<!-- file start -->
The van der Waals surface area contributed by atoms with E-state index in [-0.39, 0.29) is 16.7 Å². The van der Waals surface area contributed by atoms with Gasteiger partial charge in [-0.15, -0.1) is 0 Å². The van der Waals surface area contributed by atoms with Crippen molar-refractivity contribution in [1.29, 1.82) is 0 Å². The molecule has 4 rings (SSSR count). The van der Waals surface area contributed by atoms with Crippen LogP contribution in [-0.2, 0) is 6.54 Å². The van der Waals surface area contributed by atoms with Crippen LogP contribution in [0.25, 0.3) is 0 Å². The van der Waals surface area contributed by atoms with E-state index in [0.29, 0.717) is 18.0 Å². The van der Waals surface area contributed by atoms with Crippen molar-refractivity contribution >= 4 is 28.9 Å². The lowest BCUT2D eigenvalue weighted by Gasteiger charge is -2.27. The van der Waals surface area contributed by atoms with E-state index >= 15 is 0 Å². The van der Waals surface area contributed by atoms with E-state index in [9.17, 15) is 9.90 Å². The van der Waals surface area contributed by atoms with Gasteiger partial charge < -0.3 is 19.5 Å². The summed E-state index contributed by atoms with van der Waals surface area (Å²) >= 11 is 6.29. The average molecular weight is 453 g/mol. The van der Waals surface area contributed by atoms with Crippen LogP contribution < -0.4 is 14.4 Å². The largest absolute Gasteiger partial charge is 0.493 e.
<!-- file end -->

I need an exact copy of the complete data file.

The van der Waals surface area contributed by atoms with E-state index in [-0.39, 0.29) is 16.7 Å². The van der Waals surface area contributed by atoms with Gasteiger partial charge in [-0.15, -0.1) is 0 Å². The van der Waals surface area contributed by atoms with Crippen molar-refractivity contribution in [1.29, 1.82) is 0 Å². The molecule has 4 rings (SSSR count). The van der Waals surface area contributed by atoms with Crippen LogP contribution in [-0.2, 0) is 6.54 Å². The van der Waals surface area contributed by atoms with Crippen LogP contribution in [0.25, 0.3) is 0 Å². The van der Waals surface area contributed by atoms with E-state index in [0.29, 0.717) is 18.0 Å². The van der Waals surface area contributed by atoms with Crippen molar-refractivity contribution >= 4 is 28.9 Å². The lowest BCUT2D eigenvalue weighted by Gasteiger charge is -2.27. The van der Waals surface area contributed by atoms with E-state index >= 15 is 0 Å². The van der Waals surface area contributed by atoms with E-state index in [9.17, 15) is 9.90 Å². The van der Waals surface area contributed by atoms with Gasteiger partial charge < -0.3 is 19.5 Å². The summed E-state index contributed by atoms with van der Waals surface area (Å²) >= 11 is 6.29. The average molecular weight is 453 g/mol. The van der Waals surface area contributed by atoms with Crippen LogP contribution < -0.4 is 14.4 Å². The largest absolute Gasteiger partial charge is 0.493 e.